Jobless rate hits new low; Seattle sizzles
Seattle Times business reporter
The region's unemployment hasn't been this low in at least 24 years, so it's no wonder Steve Singh is straining to fill openings at Concur Technologies, his Redmond-based software company.
Concur, which creates software that businesses use to track expenses and book travel, has about two dozen immediate job openings locally and hopes to boost its local payroll by about 50 positions over the next year, chief executive Singh said in a recent interview.
"We'd love to find more accounting and finance and [research and development] people in the Seattle area," Singh said.
But there's a lot of competition for those folks and other white-collar workers -- a key contributor to the local area's 3.8 percent unemployment rate in April. That's the lowest unemployment in the Seattle metro area -- defined as King and Snohomish counties -- since at least 1983, as far back as figures are available.
The statewide unemployment rate also fell to a record low last month, reaching 4.4 percent, the state Employment Security Department said Tuesday. That's its lowest point since the current unemployment statistics began in 1976.
And for the first time in nearly a decade, Washington's unemployment rate was below the national level, which was 4.5 percent last month.
In the fourth year of Washington's economic expansion, the Seattle metro area has reclaimed its status as the state's job-growth engine, according to another set of data released Tuesday. Payroll-jobs data show that most of the state's employment gains occurred in King and Snohomish counties, where 4,300 jobs were added, mostly in fields such as software, education, health care and professional services.
There were a few other hot spots. Spokane, Whatcom, Yakima and Cowlitz counties -- the only areas outside King and Snohomish counties to see an increase -- gained a combined 1,800 jobs.
But the rest of the state lost a combined 3,200 payroll jobs, for a net gain of 2,900 payroll jobs last month.
Washington wasn't the only Northwest state to get good jobs news this week. Oregon on Monday reported that its April unemployment rate fell to 5.1 percent, its lowest level since December 2000.
The government determines the unemployment rate primarily through a survey that asks people if they are working or actively looking for work -- not, as often thought, by counting how many people receive unemployment-insurance benefits. The statewide figure is adjusted to even out purely seasonal factors.
But the record-low unemployment rates come as new hiring is slowing.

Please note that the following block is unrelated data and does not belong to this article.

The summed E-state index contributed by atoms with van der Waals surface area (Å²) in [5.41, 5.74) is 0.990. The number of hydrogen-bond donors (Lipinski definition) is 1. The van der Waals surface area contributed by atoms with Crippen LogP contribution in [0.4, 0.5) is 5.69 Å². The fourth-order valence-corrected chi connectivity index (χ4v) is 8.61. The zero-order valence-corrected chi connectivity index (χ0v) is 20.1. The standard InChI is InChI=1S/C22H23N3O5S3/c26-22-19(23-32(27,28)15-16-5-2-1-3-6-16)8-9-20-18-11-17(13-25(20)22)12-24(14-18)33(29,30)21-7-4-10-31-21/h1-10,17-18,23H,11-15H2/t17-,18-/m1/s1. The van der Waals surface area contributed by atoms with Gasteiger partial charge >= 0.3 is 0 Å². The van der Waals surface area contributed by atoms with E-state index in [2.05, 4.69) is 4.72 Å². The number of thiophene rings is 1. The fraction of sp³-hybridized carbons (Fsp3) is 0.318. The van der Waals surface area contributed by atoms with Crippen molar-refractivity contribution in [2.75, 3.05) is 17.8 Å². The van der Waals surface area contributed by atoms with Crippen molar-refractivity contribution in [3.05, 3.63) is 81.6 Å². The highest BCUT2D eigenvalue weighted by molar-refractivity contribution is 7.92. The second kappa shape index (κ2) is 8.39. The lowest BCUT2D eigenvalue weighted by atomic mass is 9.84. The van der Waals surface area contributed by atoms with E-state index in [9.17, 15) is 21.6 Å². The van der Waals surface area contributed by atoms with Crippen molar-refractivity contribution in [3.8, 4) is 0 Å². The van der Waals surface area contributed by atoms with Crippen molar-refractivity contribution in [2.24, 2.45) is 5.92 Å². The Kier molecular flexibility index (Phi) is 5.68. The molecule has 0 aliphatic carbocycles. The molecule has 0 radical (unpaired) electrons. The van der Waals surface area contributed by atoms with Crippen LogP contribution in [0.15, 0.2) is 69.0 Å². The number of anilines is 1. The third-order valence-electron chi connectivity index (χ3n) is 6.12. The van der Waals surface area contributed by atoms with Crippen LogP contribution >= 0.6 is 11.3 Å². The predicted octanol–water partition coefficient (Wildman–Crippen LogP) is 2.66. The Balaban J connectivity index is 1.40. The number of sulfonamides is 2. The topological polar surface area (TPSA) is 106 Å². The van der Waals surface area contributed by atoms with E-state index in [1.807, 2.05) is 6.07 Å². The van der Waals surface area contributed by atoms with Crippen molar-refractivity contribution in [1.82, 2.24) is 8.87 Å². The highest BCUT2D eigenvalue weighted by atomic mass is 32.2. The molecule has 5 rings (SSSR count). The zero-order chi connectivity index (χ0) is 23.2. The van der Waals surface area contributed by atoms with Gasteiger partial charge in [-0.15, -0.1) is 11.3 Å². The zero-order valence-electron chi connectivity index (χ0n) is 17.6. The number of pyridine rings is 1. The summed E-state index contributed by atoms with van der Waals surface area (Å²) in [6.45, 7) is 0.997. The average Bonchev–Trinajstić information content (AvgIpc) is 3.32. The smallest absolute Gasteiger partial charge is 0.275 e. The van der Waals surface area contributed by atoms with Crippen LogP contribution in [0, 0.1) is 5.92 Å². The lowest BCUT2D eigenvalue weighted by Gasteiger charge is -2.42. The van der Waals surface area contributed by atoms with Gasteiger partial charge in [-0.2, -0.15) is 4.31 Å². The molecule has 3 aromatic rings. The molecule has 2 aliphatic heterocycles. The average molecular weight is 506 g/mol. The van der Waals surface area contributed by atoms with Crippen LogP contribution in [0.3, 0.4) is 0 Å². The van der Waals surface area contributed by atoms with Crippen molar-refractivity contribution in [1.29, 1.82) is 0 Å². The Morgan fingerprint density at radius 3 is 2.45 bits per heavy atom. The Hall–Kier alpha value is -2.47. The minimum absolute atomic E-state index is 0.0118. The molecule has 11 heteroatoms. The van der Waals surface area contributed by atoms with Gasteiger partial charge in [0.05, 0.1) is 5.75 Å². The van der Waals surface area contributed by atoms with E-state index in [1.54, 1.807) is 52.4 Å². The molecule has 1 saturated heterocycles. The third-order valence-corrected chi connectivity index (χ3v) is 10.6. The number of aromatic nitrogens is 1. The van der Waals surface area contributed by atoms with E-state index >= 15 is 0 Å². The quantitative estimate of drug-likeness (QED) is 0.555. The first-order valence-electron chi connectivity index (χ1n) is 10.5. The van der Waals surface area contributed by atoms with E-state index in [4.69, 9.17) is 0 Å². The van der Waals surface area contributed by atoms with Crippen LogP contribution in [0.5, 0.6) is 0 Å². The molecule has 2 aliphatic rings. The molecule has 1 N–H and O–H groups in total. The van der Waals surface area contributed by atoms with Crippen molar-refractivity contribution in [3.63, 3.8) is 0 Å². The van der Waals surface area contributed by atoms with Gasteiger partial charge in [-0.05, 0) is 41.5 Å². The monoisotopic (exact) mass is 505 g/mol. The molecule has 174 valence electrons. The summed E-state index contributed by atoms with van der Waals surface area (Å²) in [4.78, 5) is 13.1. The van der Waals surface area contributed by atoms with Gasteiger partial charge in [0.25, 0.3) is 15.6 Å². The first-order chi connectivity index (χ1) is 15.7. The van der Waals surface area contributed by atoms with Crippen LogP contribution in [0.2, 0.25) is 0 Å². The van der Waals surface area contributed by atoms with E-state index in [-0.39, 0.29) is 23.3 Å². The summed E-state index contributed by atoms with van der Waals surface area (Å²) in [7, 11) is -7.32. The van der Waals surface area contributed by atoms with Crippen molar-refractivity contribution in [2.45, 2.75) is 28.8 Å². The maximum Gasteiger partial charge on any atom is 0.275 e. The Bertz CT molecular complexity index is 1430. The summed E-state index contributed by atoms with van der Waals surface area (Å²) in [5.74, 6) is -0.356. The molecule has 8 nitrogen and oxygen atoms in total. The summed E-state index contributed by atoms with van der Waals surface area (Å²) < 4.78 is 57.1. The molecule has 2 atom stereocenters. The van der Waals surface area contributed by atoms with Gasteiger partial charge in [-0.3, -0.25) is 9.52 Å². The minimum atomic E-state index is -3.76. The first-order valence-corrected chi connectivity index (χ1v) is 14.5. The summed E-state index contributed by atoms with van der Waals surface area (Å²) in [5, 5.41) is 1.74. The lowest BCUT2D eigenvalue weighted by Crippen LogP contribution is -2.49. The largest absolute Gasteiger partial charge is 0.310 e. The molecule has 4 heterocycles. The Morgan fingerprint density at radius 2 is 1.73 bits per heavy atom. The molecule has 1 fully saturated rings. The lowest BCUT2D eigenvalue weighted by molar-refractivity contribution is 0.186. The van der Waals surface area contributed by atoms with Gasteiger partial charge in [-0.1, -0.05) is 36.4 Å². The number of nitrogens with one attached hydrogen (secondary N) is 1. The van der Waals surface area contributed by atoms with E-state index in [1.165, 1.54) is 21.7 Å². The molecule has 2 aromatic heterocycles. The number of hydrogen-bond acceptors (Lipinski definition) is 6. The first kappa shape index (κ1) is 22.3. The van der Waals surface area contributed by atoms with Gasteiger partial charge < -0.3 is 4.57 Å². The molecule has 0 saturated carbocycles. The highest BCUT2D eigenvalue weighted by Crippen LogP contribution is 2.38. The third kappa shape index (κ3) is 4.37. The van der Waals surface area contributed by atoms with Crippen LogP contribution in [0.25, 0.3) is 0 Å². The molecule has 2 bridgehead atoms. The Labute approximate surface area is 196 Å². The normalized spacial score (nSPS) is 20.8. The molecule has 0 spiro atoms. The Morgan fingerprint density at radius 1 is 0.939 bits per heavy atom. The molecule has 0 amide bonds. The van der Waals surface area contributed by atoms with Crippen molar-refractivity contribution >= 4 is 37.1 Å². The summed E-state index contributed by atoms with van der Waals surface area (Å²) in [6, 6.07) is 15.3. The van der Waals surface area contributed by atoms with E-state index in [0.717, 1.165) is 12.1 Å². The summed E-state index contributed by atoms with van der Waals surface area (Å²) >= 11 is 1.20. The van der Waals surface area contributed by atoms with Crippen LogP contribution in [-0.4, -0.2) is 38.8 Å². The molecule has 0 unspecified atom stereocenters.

"When you're in a booming economy, at some point things are going to slow down," said Evelina Tainer, the state's chief labor economist. But "on the whole, the first four months of 2007 have been pretty decent."
Professional and business services, a broad category of mostly white-collar employers, once again posted the state's biggest job gain -- up 2,100 jobs in the month, led by an 1,100-job increase in employment services.
In the Seattle area, professional and business services added a seasonally adjusted 1,800 new jobs in April, mostly in professional, scientific and technical fields, regional labor economist Cristina Gonzalez said. The information sector gained 400 new jobs over the month, almost entirely among software companies.
The construction industry statewide gained back the 900 jobs it lost in March, as work on condos, commercial buildings and public infrastructure projects help cushion a slowdown in single-family-home building. In the Seattle area, 200 new construction jobs were added.
Despite a 200-job gain in aerospace, overall manufacturing employment in the state fell for the second month in a row, mainly due to 900 jobs lost in food processing. Several other key industrial sectors -- retail trade, information, financial services, education and health services -- were essentially flat.
Though metro Seattle is leading the state in job growth now, Tainer pointed out that for much of the latest recession-recovery cycle, the metro area lagged the rest of Washington.
Payroll employment in King and Snohomish counties peaked in December 2000 at 1,416,600, then dropped off sharply as the dot-com collapse and the post-9/11 aerospace recession slammed the region. The Seattle area didn't surpass its pre-recession employment high until July 2006.
As of April, the total number of people working in the metro area is 1,454,000.
Drew DeSilver: 206-464-3145 or firstname.lastname@example.org
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